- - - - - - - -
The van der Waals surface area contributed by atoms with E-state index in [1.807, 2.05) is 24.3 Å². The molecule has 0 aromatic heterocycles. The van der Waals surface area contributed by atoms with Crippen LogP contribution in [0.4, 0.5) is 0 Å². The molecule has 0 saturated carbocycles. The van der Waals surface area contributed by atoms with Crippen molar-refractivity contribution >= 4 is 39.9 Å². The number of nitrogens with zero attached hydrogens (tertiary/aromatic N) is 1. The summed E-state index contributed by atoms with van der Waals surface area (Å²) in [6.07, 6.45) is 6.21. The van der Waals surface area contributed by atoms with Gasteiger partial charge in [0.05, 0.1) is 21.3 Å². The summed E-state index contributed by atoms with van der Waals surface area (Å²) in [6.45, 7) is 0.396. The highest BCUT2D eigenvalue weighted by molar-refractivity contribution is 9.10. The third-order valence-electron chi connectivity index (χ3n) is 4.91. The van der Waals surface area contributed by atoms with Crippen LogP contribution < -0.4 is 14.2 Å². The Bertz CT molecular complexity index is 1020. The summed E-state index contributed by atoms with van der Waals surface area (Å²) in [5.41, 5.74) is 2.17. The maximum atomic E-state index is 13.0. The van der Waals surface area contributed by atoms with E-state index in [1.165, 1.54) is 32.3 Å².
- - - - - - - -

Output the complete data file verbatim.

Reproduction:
The van der Waals surface area contributed by atoms with E-state index in [1.807, 2.05) is 24.3 Å². The molecule has 0 aromatic heterocycles. The van der Waals surface area contributed by atoms with Crippen LogP contribution in [0.4, 0.5) is 0 Å². The molecule has 0 saturated carbocycles. The van der Waals surface area contributed by atoms with Crippen molar-refractivity contribution >= 4 is 39.9 Å². The number of nitrogens with zero attached hydrogens (tertiary/aromatic N) is 1. The summed E-state index contributed by atoms with van der Waals surface area (Å²) in [6.07, 6.45) is 6.21. The van der Waals surface area contributed by atoms with Gasteiger partial charge in [0.05, 0.1) is 21.3 Å². The summed E-state index contributed by atoms with van der Waals surface area (Å²) in [6.45, 7) is 0.396. The highest BCUT2D eigenvalue weighted by molar-refractivity contribution is 9.10. The third-order valence-electron chi connectivity index (χ3n) is 4.91. The van der Waals surface area contributed by atoms with Crippen LogP contribution < -0.4 is 14.2 Å². The Bertz CT molecular complexity index is 1020. The summed E-state index contributed by atoms with van der Waals surface area (Å²) in [5.41, 5.74) is 2.17. The maximum atomic E-state index is 13.0. The van der Waals surface area contributed by atoms with E-state index in [1.165, 1.54) is 32.3 Å².